Fifty-one years after going door to door and soliciting funds to help the fledgling State of Israel get off the ground, Jake Farber is at it again. But instead of trudging along Highland Avenue and seeking contributions of any size, Farber today meets in boardrooms and living rooms with major donors, whose contributions tend to run in the four- to six-figure range.
"It's a little different today," said Farber, general chair of the Jewish Federation of Greater Los Angeles' 1999 United Jewish Fund.
The major challenge for the UJF today is to raise the ante from the flat campaigns of the past few years, which have yielded about $40 million in annual contributions, Farber said.
"This is the second-largest Jewish community in the United States," Farber said. "We should be able to raise $50 million."
To achieve that end, Farber, who headed the UJF's Major Gifts Division last year, is urging more face-to-face solicitations -- to reach the many people who don't give at all and to encourage those who do, to increase their pledges.
"We have a lot of excellent volunteers who do this work, but it's a tough business," he said. "I'm not asking for myself. The need in this community and overseas is so great. Close to 50,000 people live below the poverty line in our [Jewish Los Angeles] population. Approximately 15,000 of those are confined to their homes. We give them social help, bring meals to them."
Farber himself knows about poverty firsthand. Raised by a single mother in Boyle Heights during the Depression, he said that his family had little money. His mother still put whatever she could into the blue-and-white tzedakah box.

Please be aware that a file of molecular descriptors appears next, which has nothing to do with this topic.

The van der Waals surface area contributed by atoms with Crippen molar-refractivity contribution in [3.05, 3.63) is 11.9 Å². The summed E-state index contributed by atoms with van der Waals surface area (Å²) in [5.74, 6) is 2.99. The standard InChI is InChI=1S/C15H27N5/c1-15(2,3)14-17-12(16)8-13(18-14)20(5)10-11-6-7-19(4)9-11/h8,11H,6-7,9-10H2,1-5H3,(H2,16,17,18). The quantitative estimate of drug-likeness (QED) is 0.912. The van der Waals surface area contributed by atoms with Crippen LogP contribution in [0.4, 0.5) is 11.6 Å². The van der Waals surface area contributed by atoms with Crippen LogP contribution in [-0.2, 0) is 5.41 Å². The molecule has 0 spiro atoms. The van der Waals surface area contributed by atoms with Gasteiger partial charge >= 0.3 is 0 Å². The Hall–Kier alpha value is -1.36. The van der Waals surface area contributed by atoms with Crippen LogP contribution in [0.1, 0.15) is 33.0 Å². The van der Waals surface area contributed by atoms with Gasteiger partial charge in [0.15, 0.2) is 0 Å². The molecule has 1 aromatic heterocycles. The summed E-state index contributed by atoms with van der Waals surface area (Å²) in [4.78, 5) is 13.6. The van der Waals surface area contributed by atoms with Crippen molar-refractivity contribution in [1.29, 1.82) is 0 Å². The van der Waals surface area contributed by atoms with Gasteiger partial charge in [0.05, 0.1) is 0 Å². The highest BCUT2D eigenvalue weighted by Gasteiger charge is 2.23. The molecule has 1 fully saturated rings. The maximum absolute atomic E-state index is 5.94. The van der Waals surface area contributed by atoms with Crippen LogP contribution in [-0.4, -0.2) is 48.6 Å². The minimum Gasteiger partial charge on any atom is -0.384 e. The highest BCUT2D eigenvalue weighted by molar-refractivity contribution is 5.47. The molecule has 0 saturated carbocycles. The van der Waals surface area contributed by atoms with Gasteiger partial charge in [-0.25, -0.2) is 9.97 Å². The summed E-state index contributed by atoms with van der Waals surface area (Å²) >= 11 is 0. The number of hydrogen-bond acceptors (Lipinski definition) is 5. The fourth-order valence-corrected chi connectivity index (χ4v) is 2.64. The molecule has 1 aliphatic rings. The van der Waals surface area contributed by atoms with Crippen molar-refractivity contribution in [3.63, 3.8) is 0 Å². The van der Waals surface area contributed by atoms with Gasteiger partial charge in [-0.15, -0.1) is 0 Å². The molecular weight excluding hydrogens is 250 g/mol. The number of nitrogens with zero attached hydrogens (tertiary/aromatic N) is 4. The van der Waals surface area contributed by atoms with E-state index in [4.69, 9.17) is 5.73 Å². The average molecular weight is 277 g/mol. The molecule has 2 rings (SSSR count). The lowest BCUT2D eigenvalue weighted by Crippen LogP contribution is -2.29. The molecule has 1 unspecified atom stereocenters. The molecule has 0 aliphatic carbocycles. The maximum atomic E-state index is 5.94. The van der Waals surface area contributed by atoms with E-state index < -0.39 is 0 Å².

"She was a widow and worked all the time," said Farber, who was 8 when his father died. "We had nothing and lived in a tiny house with two bedrooms."
His mother worked as a seamstress to support him, his brother and sister. As a teen-ager, he delivered newspapers and did other odd jobs. After attending Roosevelt High School and serving in World War II, he enrolled at the University of Southern California, where he graduated in 1950 with an accounting degree. Farber joined his father-in-law's metal recycling firm, Alpert and Alpert Iron and Metal, becoming president in 1980 and chairman of the board in 1996.
Both he and his wife, Janet, have become committed to communal work over the years. Farber chaired the UJF Machinery and Metals Division; serves as a Jewish Federation/Valley Alliance board member; and is a major contributor to the campaign to construct a new sports and youth complex at the Bernard Milken Campus in West Hills.
A board member and immediate past chair of Camp Ramah, Farber currently serves on the board and executive committee of the University of Judaism; he is also a board member of the Anti-Defamation League.
Farber and his family have been members of Temple Adat Ari El in North Hollywood since 1960. He was vice president and chair of the drive to build a day school at the synagogue. Janet has served as the Federation's Women's Conference president and chair of the Women's Valley Alliance campaign, among other posts.
The Farbers are parents of three grown children and live in Sherman Oaks.
Bill Bernstein, UJF campaign director and Federation associate executive vice president, praised Farber for bringing a "wealth of experience and knowledge" to the job of general campaign chair. "He truly believes in the principle of tzedakah, and that ever Jew should have an opportunity to live a decent life," Bernstein said.
Farber replaces 1998 general campaign chair Sandy Gage.
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